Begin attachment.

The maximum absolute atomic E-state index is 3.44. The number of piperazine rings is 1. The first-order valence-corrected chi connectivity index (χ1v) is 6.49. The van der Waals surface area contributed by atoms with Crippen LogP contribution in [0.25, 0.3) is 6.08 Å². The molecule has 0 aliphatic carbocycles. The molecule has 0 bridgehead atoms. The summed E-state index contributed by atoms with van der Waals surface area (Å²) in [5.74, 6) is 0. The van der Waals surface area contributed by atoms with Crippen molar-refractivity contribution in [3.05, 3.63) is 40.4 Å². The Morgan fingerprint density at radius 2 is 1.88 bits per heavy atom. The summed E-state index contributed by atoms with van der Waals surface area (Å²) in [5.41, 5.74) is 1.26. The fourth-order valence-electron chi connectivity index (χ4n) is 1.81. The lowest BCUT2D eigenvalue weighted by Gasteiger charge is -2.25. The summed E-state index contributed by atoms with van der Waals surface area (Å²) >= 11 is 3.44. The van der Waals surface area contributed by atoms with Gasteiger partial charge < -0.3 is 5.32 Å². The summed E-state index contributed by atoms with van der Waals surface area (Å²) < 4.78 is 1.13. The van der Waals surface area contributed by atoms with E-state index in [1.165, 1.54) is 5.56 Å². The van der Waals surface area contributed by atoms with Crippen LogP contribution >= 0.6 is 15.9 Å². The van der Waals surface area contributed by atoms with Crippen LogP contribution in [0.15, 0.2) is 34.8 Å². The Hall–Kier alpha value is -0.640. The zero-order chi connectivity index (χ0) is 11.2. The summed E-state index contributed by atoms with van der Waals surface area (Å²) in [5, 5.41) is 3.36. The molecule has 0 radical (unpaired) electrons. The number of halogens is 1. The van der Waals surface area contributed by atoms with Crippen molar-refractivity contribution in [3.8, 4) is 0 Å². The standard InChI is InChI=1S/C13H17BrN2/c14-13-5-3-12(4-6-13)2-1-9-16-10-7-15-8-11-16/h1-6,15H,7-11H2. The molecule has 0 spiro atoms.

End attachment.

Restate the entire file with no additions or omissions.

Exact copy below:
The maximum absolute atomic E-state index is 3.44. The number of piperazine rings is 1. The first-order valence-corrected chi connectivity index (χ1v) is 6.49. The van der Waals surface area contributed by atoms with Crippen LogP contribution in [0.25, 0.3) is 6.08 Å². The molecule has 0 aliphatic carbocycles. The molecule has 0 bridgehead atoms. The summed E-state index contributed by atoms with van der Waals surface area (Å²) in [5.74, 6) is 0. The van der Waals surface area contributed by atoms with Crippen molar-refractivity contribution in [3.05, 3.63) is 40.4 Å². The Morgan fingerprint density at radius 2 is 1.88 bits per heavy atom. The summed E-state index contributed by atoms with van der Waals surface area (Å²) in [5.41, 5.74) is 1.26. The fourth-order valence-electron chi connectivity index (χ4n) is 1.81. The lowest BCUT2D eigenvalue weighted by Gasteiger charge is -2.25. The summed E-state index contributed by atoms with van der Waals surface area (Å²) >= 11 is 3.44. The van der Waals surface area contributed by atoms with Gasteiger partial charge < -0.3 is 5.32 Å². The summed E-state index contributed by atoms with van der Waals surface area (Å²) < 4.78 is 1.13. The van der Waals surface area contributed by atoms with E-state index in [1.165, 1.54) is 5.56 Å². The van der Waals surface area contributed by atoms with Crippen LogP contribution >= 0.6 is 15.9 Å². The van der Waals surface area contributed by atoms with Crippen LogP contribution in [0.15, 0.2) is 34.8 Å². The Hall–Kier alpha value is -0.640. The zero-order chi connectivity index (χ0) is 11.2. The summed E-state index contributed by atoms with van der Waals surface area (Å²) in [5, 5.41) is 3.36. The molecule has 0 radical (unpaired) electrons. The number of halogens is 1. The van der Waals surface area contributed by atoms with Crippen molar-refractivity contribution in [3.8, 4) is 0 Å². The standard InChI is InChI=1S/C13H17BrN2/c14-13-5-3-12(4-6-13)2-1-9-16-10-7-15-8-11-16/h1-6,15H,7-11H2. The molecule has 0 spiro atoms.